4 Algorithm 1 Variational Guided Policy Search 1: Initialize q(ζ) using DDP with cost c(x t, u t ) = α 0 c(x t, u t ) 2: for iteration k = 1 to K do 3: Compute marginals (µ 1, Σ t ),..., (µ T, Σ T ) for q(ζ) 4: Optimize L(q, θ) with respect to θ using standard nonlinear optimization methods 5: Set α k based on annealing schedule, for example α k = exp ( K k K log α 0 + k K log α ) K 6: Optimize q(ζ) using DDP with cost c(x t, u t ) = α k c(x t, u t ) log π θ (u t x t ) 7: end for 8: Return optimized policy π θ (u t x t ) When the dynamics are nonlinear or the modified cost c(x t, u t ) is nonquadratic, this solution only approximates the minimum of the KL divergence. In practice, the approximation is quite good when the dynamics and the cost c(x t, u t ) are smooth. Unfortunately, the policy term log π θ (u t x t ) in the modified cost c(x t, u t ) can be quite jagged early on in the optimization, particularly for nonlinear policies. To mitigate this issue, we compute the derivatives of the policy not only along the current trajectory, but also at samples drawn from the current marginals q(x t ), and average them together. This averages out local perturbations in log π θ (u t x t ) and improves the approximation. In Section 8, we discuss more sophisticated techniques that could be used in future work to handle highly nonlinear dynamics for which this approximation may be inadequate. 5 Variational Guided Policy Search The variational guided policy search (variational GPS) algorithm alternates between minimizing the KL divergence in Equation 2 with respect to q(ζ) as described in the previous section, and maximizing the bound L(q, θ) with respect to the policy parameters θ. Minimizing the KL divergence reduces the difference between L(q, θ) and log p(o θ), so that the maximization of L(q, θ) becomes a progressively better approximation for the maximization of log p(o θ). The method is summarized in Algorithm 1. The bound L(q, θ) can be maximized by a variety of standard optimization methods, such as stochastic gradient descent (SGD) or LBFGS. The gradient is given by T L(q, θ) = q(ζ) log π θ (u t x t )dζ 1 M M i=1 T log π θ (u i t x i t), (3) where the samples (x i t, u i t) are drawn from the marginals q(x t, u t ). When using SGD, new samples can be drawn at every iteration, since sampling from q(x t, u t ) only requires the precomputed marginals from the preceding section. Because the marginals are computed using linearized dynamics, we can be assured that the samples will not deviate drastically from the optimized trajectory, regardless of the true dynamics. The resulting SGD optimization is analogous to a supervised learning task with an infinite training set. When using LBFGS, a new sample set can generated every n LBFGS iterations. We found that values of n from 20 to 50 produced good results. When choosing the policy class, it is common to use deterministic policies with additive Gaussian noise. In this case, we can optimize the policy more quickly and with many fewer samples by only sampling states and evaluating the integral over actions analytically. Letting µ θ x t, Σ θ x t and µ q x t, Σ q x t denote the means and covariances of π θ (u t x t ) and q(u t x t ), we can write L(q, θ) as L(q, θ) 1 M = 1 M M i=1 M T q(u t x i t) log π θ (u t x i t)du t + const i=1 T 1 2 ( µ θ x µ q i t x i t ) TΣ ) θ 1 x t (µ θ x µ q 1 Σ i t x i t 2 log θ x i t 1 ( 2 tr Σ θ 1 Σ q x i t x i t ) + const. Two additional details should be taken into account in order to obtain the best results. First, although model-based trajectory optimization is more powerful than random exploration, complex tasks such as bipedal locomotion, which we address in the following section, are too difficult to solve entirely with trajectory optimization. To solve such tasks, we can initialize the procedure from a good initial 4

8 assumption that the oracle can provide good actions in all states. This assumption does not hold for DDP, which is only valid in a narrow region around the trajectory. To mitigate the locality of the DDP solution, we weighted the samples by their probability under the DDP marginals, which allowed DAGGER to solve the swimming task, but it was still outperformed by our method on the walking task, even with adaptation of the DDP solution. Unlike DAGGER, our approach is relatively insensitive to the instability of the learned policy, since the learned policy is not sampled. Several prior methods also propose to improve policy search by using a distribution over high-value states, which might come from a DDP solution [6, 1]. Such methods generally use this restart distribution as a new initial state distribution, and show that optimizing a policy from such a restart distribution also optimizes the expected return. Unlike our approach, such methods only use the states from the DDP solution, not the actions, and tend to suffer from the increased variance of the restart distribution, as shown in previous work [10]. 8 Discussion and Future Work We presented a policy search algorithm that employs a variational decomposition of a maximum likelihood objective to combine trajectory optimization with policy search. The variational distribution is obtained using differential dynamic programming (DDP), and the policy can be optimized with a standard nonlinear optimization algorithm. Model-based trajectory optimization effectively takes the place of random exploration, providing a much more effective means for finding low cost regions that the policy is then trained to visit. Our evaluation shows that this algorithm outperforms prior variational methods and prior methods that use trajectory optimization to guide policy search. Our algorithm has several interesting properties that distinguish it from prior methods. First, the policy search does not need to sample the learned policy. This may be useful in real-world applications where poor policies might be too risky to run on a physical system. More generally, this property improves the robustness of our method in the face of unstable initial policies, where on-policy samples have extremely high variance. By sampling directly from the Gaussian marginals of the DDP-induced distribution over trajectories, our approach also avoids some of the issues associated with unstable dynamics, requiring only that the task permit effective trajectory optimization. By optimizing a maximum likelihood objective, our method favors policies with good best-case performance. Obtaining good best-case performance is often the hardest part of policy search, since a policy that achieves good results occasionally is easier to improve with standard on-policy search methods than one that fails outright. However, modifying the algorithm to optimize the standard average cost criterion could produce more robust controllers in the future. The use of local linearization in DDP results in only approximate minimization of the KL divergence in Equation 2 in nonlinear domains or with nonquadratic policies. While we mitigate this by averaging the policy derivatives over multiple samples from the DDP marginals, this approach could still break down in the presence of highly nonsmooth dynamics or policies. An interesting avenue for future work is to extend the trajectory optimization method to nonsmooth domains by using samples rather than linearization, perhaps analogously to the unscented Kalman filter [5, 18]. This could also avoid the need to differentiate the policy with respect to the inputs, allowing for richer policy classes to be used. Another interesting avenue for future work is to apply model-free trajectory optimization techniques [7], which would avoid the need for a model of the system dynamics, or to learn the dynamics from data, for example by using Gaussian processes [2]. It would also be straightforward to use multiple trajectories optimized from different initial states to learn a single policy that is able to succeed under a variety of initial conditions. Overall, we believe that trajectory optimization is a very useful tool for policy search. By separating the policy optimization and exploration problems into two separate phases, we can employ simpler algorithms such as SGD and DDP that are better suited for each phase, and can achieve superior performance on complex tasks. We believe that additional research into augmenting policy learning with trajectory optimization can further advance the performance of policy search techniques. Acknowledgments We thank Emanuel Todorov, Tom Erez, and Yuval Tassa for providing the simulator used in our experiments. Sergey Levine was supported by NSF Graduate Research Fellowship DGE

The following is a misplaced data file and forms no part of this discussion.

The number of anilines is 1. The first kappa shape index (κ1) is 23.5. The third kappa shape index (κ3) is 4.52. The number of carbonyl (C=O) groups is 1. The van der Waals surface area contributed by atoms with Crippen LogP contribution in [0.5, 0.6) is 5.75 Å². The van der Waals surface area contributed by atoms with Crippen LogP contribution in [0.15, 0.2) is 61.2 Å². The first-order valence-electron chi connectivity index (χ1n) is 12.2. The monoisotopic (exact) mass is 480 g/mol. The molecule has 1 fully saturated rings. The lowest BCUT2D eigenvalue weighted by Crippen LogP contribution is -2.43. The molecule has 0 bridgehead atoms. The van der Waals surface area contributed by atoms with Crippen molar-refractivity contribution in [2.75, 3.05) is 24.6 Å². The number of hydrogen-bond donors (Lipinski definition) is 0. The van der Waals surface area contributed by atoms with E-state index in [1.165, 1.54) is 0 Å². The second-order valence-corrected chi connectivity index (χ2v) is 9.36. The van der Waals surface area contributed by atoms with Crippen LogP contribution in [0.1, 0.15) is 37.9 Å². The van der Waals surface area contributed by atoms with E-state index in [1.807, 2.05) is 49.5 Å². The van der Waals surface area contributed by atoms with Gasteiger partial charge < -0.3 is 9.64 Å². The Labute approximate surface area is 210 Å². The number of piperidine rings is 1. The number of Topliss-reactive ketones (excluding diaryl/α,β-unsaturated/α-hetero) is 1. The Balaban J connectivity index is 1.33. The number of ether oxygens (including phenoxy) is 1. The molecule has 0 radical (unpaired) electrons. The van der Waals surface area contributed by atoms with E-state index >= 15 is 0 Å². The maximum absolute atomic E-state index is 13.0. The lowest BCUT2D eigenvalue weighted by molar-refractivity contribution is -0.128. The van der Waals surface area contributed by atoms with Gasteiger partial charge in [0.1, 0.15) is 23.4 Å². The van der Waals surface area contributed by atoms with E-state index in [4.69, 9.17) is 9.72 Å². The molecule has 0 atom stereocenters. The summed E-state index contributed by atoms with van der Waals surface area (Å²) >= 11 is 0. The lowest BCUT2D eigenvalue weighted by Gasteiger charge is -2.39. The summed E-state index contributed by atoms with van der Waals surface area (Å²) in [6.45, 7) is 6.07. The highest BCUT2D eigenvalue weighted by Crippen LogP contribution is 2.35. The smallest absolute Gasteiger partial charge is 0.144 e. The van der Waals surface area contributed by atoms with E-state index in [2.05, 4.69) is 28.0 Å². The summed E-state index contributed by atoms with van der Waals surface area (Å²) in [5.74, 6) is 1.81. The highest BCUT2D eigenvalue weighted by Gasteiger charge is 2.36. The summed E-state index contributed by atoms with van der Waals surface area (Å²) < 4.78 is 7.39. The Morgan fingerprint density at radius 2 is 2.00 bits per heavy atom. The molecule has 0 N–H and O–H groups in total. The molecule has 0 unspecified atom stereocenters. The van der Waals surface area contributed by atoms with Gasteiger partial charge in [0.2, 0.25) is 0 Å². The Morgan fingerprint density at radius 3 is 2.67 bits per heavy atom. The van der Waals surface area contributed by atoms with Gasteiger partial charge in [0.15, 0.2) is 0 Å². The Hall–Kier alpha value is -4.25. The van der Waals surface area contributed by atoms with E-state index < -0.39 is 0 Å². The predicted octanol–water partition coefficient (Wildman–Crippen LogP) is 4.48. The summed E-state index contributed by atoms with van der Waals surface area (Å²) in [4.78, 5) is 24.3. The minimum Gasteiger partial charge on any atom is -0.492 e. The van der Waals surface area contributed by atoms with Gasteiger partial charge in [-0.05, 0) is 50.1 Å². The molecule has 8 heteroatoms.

9 References [1] A. Bagnell, S. Kakade, A. Ng, and J. Schneider. Policy search by dynamic programming. In Advances in Neural Information Processing Systems (NIPS), [2] M. Deisenroth and C. Rasmussen. PILCO: a model-based and data-efficient approach to policy search. In International Conference on Machine Learning (ICML), [3] T. Furmston and D. Barber. Variational methods for reinforcement learning. Journal of Machine Learning Research, 9: , [4] D. Jacobson and D. Mayne. Differential Dynamic Programming. Elsevier, [5] S. Julier and J. Uhlmann. A new extension of the Kalman filter to nonlinear systems. In International Symposium on Aerospace/Defense Sensing, Simulation, and Control, [6] S. Kakade and J. Langford. Approximately optimal approximate reinforcement learning. In International Conference on Machine Learning (ICML), [7] M. Kalakrishnan, S. Chitta, E. Theodorou, P. Pastor, and S. Schaal. STOMP: stochastic trajectory optimization for motion planning. In International Conference on Robotics and Automation, [8] J. Kober and J. Peters. Learning motor primitives for robotics. In International Conference on Robotics and Automation, [9] D. Koller and N. Friedman. Probabilistic Graphical Models: Principles and Techniques. MIT Press, [10] S. Levine and V. Koltun. Guided policy search. In International Conference on Machine Learning (ICML), [11] G. Neumann. Variational inference for policy search in changing situations. In International Conference on Machine Learning (ICML), [12] J. Peters and S. Schaal. Reinforcement learning of motor skills with policy gradients. Neural Networks, 21(4): , [13] K. Rawlik, M. Toussaint, and S. Vijayakumar. On stochastic optimal control and reinforcement learning by approximate inference. In Robotics: Science and Systems, [14] S. Ross, G. Gordon, and A. Bagnell. A reduction of imitation learning and structured prediction to no-regret online learning. Journal of Machine Learning Research, 15: , [15] L. Tierney and J. B. Kadane. Accurate approximations for posterior moments and marginal densities. Journal of the American Statistical Association, 81(393):82 86, [16] E. Todorov. Policy gradients in linearly-solvable MDPs. In Advances in Neural Information Processing Systems (NIPS 23), [17] E. Todorov and W. Li. A generalized iterative LQG method for locally-optimal feedback control of constrained nonlinear stochastic systems. In American Control Conference, [18] E. Todorov and Y. Tassa. Iterative local dynamic programming. In IEEE Symposium on Adaptive Dynamic Programming and Reinforcement Learning (ADPRL), [19] M. Toussaint. Robot trajectory optimization using approximate inference. In International Conference on Machine Learning (ICML), [20] M. Toussaint, L. Charlin, and P. Poupart. Hierarchical POMDP controller optimization by likelihood maximization. In Uncertainty in Artificial Intelligence (UAI), [21] N. Vlassis, M. Toussaint, G. Kontes, and S. Piperidis. Learning model-free robot control by a Monte Carlo EM algorithm. Autonomous Robots, 27(2): , [22] K. Yin, K. Loken, and M. van de Panne. SIMBICON: simple biped locomotion control. ACM Transactions Graphics, 26(3), [23] B. Ziebart. Modeling purposeful adaptive behavior with the principle of maximum causal entropy. PhD thesis, Carnegie Mellon University,